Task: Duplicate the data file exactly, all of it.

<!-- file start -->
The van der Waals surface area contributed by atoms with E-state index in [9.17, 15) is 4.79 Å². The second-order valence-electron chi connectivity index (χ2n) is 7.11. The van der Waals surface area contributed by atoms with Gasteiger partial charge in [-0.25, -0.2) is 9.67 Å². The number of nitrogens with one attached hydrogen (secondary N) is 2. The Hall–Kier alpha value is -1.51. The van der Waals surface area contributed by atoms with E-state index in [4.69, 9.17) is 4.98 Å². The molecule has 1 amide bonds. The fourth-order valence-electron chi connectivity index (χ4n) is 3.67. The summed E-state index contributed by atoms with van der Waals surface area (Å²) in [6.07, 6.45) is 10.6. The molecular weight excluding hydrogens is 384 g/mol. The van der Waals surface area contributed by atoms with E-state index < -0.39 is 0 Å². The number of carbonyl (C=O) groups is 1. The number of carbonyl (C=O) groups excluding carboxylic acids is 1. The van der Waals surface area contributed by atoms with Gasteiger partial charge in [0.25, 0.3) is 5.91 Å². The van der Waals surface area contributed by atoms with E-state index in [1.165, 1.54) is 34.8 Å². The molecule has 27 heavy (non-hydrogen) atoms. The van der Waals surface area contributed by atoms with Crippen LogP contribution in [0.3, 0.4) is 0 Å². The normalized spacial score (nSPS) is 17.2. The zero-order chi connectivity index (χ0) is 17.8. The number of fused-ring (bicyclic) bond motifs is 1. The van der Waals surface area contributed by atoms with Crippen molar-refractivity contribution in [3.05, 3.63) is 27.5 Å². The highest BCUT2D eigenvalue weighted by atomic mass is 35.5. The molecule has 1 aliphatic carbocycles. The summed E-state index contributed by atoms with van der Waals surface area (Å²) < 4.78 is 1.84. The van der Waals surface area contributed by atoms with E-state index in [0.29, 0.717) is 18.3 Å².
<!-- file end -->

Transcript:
The van der Waals surface area contributed by atoms with E-state index in [9.17, 15) is 4.79 Å². The second-order valence-electron chi connectivity index (χ2n) is 7.11. The van der Waals surface area contributed by atoms with Gasteiger partial charge in [-0.25, -0.2) is 9.67 Å². The number of nitrogens with one attached hydrogen (secondary N) is 2. The Hall–Kier alpha value is -1.51. The van der Waals surface area contributed by atoms with E-state index in [4.69, 9.17) is 4.98 Å². The molecule has 1 amide bonds. The fourth-order valence-electron chi connectivity index (χ4n) is 3.67. The summed E-state index contributed by atoms with van der Waals surface area (Å²) in [6.07, 6.45) is 10.6. The molecular weight excluding hydrogens is 384 g/mol. The van der Waals surface area contributed by atoms with E-state index < -0.39 is 0 Å². The number of carbonyl (C=O) groups is 1. The number of carbonyl (C=O) groups excluding carboxylic acids is 1. The van der Waals surface area contributed by atoms with Gasteiger partial charge in [0.25, 0.3) is 5.91 Å². The van der Waals surface area contributed by atoms with E-state index in [1.165, 1.54) is 34.8 Å². The molecule has 27 heavy (non-hydrogen) atoms. The van der Waals surface area contributed by atoms with Crippen LogP contribution in [0.3, 0.4) is 0 Å². The normalized spacial score (nSPS) is 17.2. The zero-order chi connectivity index (χ0) is 17.8. The number of fused-ring (bicyclic) bond motifs is 1. The van der Waals surface area contributed by atoms with Crippen molar-refractivity contribution in [3.05, 3.63) is 27.5 Å². The highest BCUT2D eigenvalue weighted by atomic mass is 35.5. The molecule has 1 aliphatic carbocycles. The summed E-state index contributed by atoms with van der Waals surface area (Å²) < 4.78 is 1.84. The van der Waals surface area contributed by atoms with E-state index in [0.29, 0.717) is 18.3 Å².